Updated: 2013-04-15 (Xinhua) - The State Council on Wednesday decided to expand the pilot value-added tax reform program nationwide and to more industries to further reduce tax burdens on enterprises.
The reform, effective on Aug 1, will replace turnover tax with a value-added tax in transport and some service sectors across the nation, according to a statement issued by the State Council after an executive meeting presided over by Premier Li Keqiang.
Turnover tax refers to a levy on the gross revenue of a business. VAT refers to a tax levied on the difference between a commodity's price before taxes and its cost of production.
The landmark event in China's taxation system reform has drawn extensive attention from all sectors of society with people wondering what kind of impacts it will have on economic performance and business operation.
Structural tax cut assists economic restructuring
The reform is intended to further boost business vitality, help enterprises find new growth, increase employment and residents' income to promote sustainable and healthy development, according to the statement.
It is estimated that the widening reform will reduce tax burdens on business by about 120 billion yuan ($19.04 billion) this year, the statement said.
Gao Peiyong, a researcher with the Chinese Academy of Social Sciences, said that expanding the pilot reform is an important initiative in China's structural tax cut drive.
The reform was first introduced in Shanghai in January last year and was later expanded to another 11 regions, including Beijing, Tianjin and Shenzhen.
Data from the Ministry of Finance showed that the VAT reform had saved taxes of over 40 billion yuan for more than 1 million taxpayers in the 12 pilot provinces and cities by Feb 1 this year.
Gao said that previous efforts have markedly reduced tax burdens on the manufacturing and service industries, and the program will help stabilize China's economy amid the sluggish global economic environment.
Liu Shangxi, a researcher with the Ministry of Finance, said that the reform will accelerate China's economic restructuring as it avoids double taxation so that the industrial structure will be optimized and quality of growth improved.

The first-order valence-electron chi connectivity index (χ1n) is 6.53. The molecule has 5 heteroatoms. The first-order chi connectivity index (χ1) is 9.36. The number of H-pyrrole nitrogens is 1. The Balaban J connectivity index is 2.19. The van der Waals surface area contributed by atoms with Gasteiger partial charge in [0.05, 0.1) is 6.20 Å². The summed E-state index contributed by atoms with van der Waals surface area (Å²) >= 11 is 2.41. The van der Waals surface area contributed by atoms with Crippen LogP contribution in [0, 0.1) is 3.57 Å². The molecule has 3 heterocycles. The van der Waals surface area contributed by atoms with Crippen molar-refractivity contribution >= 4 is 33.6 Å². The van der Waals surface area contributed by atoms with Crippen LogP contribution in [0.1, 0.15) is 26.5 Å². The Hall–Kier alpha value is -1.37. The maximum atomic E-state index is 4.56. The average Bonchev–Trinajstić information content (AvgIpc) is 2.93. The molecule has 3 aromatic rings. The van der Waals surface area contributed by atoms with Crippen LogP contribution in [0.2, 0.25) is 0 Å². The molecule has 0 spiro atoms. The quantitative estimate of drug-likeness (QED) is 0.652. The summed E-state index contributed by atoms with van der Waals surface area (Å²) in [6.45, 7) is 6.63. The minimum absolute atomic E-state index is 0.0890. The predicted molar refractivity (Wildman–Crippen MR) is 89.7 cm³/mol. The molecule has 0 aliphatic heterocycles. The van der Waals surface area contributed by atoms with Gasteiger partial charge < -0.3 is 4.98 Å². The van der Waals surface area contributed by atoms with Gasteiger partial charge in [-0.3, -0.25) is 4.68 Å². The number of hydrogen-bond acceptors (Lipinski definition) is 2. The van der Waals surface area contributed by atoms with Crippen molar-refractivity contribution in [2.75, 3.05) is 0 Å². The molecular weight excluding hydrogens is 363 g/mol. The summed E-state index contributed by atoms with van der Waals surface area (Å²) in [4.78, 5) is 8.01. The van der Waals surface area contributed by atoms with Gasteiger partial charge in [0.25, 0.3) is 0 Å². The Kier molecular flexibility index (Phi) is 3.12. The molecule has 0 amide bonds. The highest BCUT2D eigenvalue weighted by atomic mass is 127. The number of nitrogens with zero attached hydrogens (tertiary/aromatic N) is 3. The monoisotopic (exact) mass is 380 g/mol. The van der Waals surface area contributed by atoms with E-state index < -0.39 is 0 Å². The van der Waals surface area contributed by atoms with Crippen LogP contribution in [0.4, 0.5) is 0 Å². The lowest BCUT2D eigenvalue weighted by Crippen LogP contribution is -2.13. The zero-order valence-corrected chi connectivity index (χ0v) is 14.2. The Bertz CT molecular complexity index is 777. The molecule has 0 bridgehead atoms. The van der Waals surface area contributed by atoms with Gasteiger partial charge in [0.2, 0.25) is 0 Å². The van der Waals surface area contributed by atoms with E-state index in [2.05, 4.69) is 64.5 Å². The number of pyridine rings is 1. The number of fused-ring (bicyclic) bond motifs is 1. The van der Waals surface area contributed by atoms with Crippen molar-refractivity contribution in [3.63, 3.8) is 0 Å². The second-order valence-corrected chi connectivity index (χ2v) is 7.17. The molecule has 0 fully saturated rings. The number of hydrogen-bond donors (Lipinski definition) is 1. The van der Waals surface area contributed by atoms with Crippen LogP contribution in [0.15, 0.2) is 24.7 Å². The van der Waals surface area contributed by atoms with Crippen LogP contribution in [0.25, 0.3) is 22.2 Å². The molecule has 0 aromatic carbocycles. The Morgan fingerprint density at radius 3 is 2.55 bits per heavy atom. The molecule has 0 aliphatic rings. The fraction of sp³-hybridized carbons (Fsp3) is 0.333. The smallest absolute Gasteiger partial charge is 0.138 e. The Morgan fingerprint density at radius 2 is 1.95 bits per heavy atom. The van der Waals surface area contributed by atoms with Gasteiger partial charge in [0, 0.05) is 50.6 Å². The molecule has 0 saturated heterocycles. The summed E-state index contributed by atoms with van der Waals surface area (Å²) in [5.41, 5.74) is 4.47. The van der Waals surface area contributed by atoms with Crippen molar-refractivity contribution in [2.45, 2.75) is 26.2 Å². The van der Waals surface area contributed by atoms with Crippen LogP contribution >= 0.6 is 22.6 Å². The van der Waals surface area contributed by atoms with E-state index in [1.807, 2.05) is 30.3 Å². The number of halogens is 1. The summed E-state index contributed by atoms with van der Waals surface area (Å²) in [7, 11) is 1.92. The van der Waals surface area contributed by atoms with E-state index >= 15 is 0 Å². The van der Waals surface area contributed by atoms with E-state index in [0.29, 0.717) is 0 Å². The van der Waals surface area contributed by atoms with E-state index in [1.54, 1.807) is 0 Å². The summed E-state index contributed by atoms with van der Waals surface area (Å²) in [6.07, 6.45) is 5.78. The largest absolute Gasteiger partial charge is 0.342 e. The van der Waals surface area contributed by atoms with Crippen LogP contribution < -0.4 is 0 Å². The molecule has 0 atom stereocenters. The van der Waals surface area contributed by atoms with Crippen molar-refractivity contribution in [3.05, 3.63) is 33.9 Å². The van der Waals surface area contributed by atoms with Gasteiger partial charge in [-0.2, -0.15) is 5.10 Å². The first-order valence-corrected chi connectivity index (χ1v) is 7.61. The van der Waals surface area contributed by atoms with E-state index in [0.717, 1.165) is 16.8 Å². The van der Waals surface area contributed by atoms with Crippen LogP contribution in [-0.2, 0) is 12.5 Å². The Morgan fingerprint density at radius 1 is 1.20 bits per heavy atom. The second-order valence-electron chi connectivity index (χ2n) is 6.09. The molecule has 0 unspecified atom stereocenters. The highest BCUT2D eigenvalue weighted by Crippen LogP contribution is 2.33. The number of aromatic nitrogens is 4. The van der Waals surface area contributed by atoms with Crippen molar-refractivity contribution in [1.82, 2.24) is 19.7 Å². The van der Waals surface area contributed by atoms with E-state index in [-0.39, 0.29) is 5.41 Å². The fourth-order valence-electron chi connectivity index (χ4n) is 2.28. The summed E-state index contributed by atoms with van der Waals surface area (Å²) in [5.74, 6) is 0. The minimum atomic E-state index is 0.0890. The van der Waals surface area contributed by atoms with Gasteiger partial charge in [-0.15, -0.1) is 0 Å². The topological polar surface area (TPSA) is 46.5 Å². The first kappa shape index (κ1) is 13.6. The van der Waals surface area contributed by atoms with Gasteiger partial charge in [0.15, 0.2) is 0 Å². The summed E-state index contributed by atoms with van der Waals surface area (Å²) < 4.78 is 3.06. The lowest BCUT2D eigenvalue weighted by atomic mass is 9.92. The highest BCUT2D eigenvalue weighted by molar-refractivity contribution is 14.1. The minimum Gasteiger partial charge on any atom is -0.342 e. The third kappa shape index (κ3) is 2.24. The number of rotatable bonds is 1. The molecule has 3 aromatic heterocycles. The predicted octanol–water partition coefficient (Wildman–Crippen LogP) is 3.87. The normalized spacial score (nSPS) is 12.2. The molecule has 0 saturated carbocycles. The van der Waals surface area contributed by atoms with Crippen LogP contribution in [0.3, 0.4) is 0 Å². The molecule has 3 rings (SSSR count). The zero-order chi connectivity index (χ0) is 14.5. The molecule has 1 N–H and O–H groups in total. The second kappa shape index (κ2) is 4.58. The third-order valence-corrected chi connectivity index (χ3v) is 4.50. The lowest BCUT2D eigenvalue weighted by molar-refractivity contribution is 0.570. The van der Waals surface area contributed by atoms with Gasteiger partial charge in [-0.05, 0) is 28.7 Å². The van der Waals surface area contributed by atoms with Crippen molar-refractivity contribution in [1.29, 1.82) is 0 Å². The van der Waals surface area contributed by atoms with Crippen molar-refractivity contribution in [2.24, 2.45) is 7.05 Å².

Reform more proactive
The decision to expand the reform nationwide comes much quicker than expected. Liu Shangxi said that the reform route has shifted from region-to-region to industry-to-industry, signaling the government has taken a more proactive stance.
Liu said, "The notable shift will help abate negative effects brought by region-based pilots and lower tax collection and management risks due to regional policy differences."
Hu Yijian, a professor with Shanghai University of Finance and Economics, believed that it is imperative to expand the reform nationwide; otherwise, regional taxation differences would fetter reasonable resource allocation across the country.
The pilot reform includes more service industries, with film, radio and television industries being covered this time.
In addition, the reform will be expanded at a due time to railway transport, postal services and telecommunications industries and be completed by the end of 2015, according to the State Council.
Currently, turnover tax was levied on nine industries in China, namely, transport, construction, financial and insurance, postal and telecommunications, cultural and sports, entertainment, service, transfer of intangible assets and sales of real estate.
The VAT reform will be pushed forward from one industry to another, and will be fully completed in all these nine industries, said Liu Shangxi, adding that turnover tax will be consigned to history by then.
Breakthrough in reform of fiscal and taxation systems
The current reform is thought to be an important step in the reform of fiscal and taxation systems as it calls for improvement in the VAT system as well as adjustment of tax revenue distribution between the central and local governments.
The impact of the reform could be as significant as that of the tax reform in 1994, when central government withdrew most of the tax revenue ownership from the local authorities, according to Gao Peiyong.
He also noted that as turnover tax is a major tax revenue source for local governments, the current fiscal and taxation systems should be reformed to readjust the distribution of tax revenue between the central and local governments.
Liu Shangxi shared the same view, saying that reform in the fiscal and taxation systems will pass on to other aspects, such as transfer of payments, revenue distribution between central and local governments, as well as relationship between the government and enterprises.
He suggested that China take the opportunity to press ahead with the restructuring of the economic system.